10 Beaches/2012: Kennington Cove

Kennington Cove is one of the darlings of the Cape Breton beaches. It’s sandy, wide, and set in a National Historic Site of Canada, so that the woods all around it are still intact, and there are no houses. Kennington Cove deserves its reputation as one of the best beaches on the island, as I found out when I went there last week with my friend Stacy.

This is a tiger lily outside of Stacy’s house. I am absolutely in love with tiger lilies. They are so summery, so alive and bright!

It was hot and sunny as we drove through Louisbourg, and then out towards the fortress. (It’s only small in this picture – can you see it?)

As usual, I had my Nova Scotia atlas along.

Even though it was sunny in Louisbourg itself, the fog was still settled on the coast when we got out to Kennington Cove.

But we went down anyway.

I had brought along a big bubble wand and soap. We had fun twirling around, letting the wand release a flurry of bubbles. The big soap spheres floating around in the fog was magical. And of course I had to draw in the sand!

The fog slowly drifted back out to sea, and the sun was suddenly quite hot. We swam in the clear salt water and then settled in to read, me with my paperback, Stacy with her Kobo e-reader.

A few weeks ago I got myself a couple of the “Think Cape Breton First” signs that the Cape Breton County Economic Development Authority makes and sells. (Pretty good deal – two signs for $40!). I’ll be taking pictures of the signs as I take them with me on my travels around the island.

(And yes, that makes me a total geek, but it’s OK, I embrace it.)

Then we went back into Louisbourg.(I had warned Stacy before we set out: “I stop to take pictures, a lot. I hope it doesn’t annoy you.”)

Then we went out to Lighthouse Point to check it out. I had no idea it existed! I had assumed I knew the lay of the land around Louisbourg, and it turned out there was a section I knew nothing about! Fancy that… Cape Breton really is a big island, with so many interesting coastlines and hills, that it could take your whole life, just exploring it.

That last picture above there, that’s the section of coastline that the English climbed up to lay siege to Louisbourg. They hauled cannons up these rocks and then overland. Cannons, y’all! It’s crazy to be there, physically, and think that it’s only time that separates me from those people. They were in the same space, the same place. That’s nuts!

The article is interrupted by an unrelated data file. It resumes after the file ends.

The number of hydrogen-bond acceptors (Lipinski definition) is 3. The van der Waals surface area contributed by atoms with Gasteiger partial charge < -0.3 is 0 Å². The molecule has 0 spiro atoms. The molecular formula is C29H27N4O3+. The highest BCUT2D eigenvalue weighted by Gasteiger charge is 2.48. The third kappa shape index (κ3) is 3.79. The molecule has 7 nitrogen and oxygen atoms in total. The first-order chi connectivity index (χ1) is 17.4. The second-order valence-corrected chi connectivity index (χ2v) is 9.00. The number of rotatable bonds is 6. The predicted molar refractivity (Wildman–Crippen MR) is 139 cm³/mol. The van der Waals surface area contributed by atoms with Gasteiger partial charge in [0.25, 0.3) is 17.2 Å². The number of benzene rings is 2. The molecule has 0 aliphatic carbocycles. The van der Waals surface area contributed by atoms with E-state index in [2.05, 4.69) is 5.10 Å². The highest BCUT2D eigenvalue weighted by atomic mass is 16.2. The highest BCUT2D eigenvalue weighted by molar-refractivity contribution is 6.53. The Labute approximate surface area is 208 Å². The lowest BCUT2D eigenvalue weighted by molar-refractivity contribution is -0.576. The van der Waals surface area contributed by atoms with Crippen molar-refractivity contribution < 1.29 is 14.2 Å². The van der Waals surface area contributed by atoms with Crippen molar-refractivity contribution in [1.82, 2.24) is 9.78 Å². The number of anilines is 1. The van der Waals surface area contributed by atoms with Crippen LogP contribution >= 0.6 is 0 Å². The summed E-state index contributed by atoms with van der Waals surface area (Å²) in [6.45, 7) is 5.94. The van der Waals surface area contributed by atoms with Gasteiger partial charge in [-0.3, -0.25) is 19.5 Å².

To get there: Drive to Louisbourg, and drive straight through the town. Do not turn to go to the fortress. The paved road will become a dirt road, and for a brief time IS the road the busses take to get to the fortress. Then turn right instead of out to the fortress. (There will be signs.) Follow the green signs to Kennington Cove.

To get to Lighthouse Point, take the Havenside Road off Route 22.

Curious about my 10 Beaches/2012 project? Basically, this summer, I’m challenging myself to make it to ten separate beaches on Cape Breton Island.  So far: Initial post, Point Aconi, Chimney Corner & Inverness, Gabarus & Fourchu, and now Kennington Cove.

This entry was posted in 10 Beaches/2012, Active living, Towns + communities and tagged , , , . Bookmark the permalink.

9 Responses to 10 Beaches/2012: Kennington Cove

  1. Pingback: 10 Beaches/2012: Kennington Cove « caperblogger

  2. Christine says:

    Love these posts and love seeing some of my favourite Cape Breton places! The Lousibourg Lighthouse is one my favs!

  3. simonlise says:

    it appears you missed GooseberryCove – another stunner near Louisbourg and the original Cape Breton just behond it .. . .

  4. Nancy MacKeigan says:

    Another beautiful beach is Caplan Cove. Been many years since I’ve been there,,,last time the road was out but a person could walk in …may have to trespass across what is now private property but I think they may be friendly (may have heard something on CBC about that). It is over Fourchu/Gabarus, look at the map in that area. Just a thought

  5. Tricia says:

    also Main-a-dieu Beach is a beauty

Leave a Reply

Fill in your details below or click an icon to log in:

WordPress.com Logo

You are commenting using your WordPress.com account. Log Out / Change )

Twitter picture

You are commenting using your Twitter account. Log Out / Change )

Facebook photo

You are commenting using your Facebook account. Log Out / Change )

Google+ photo

You are commenting using your Google+ account. Log Out / Change )

Connecting to %s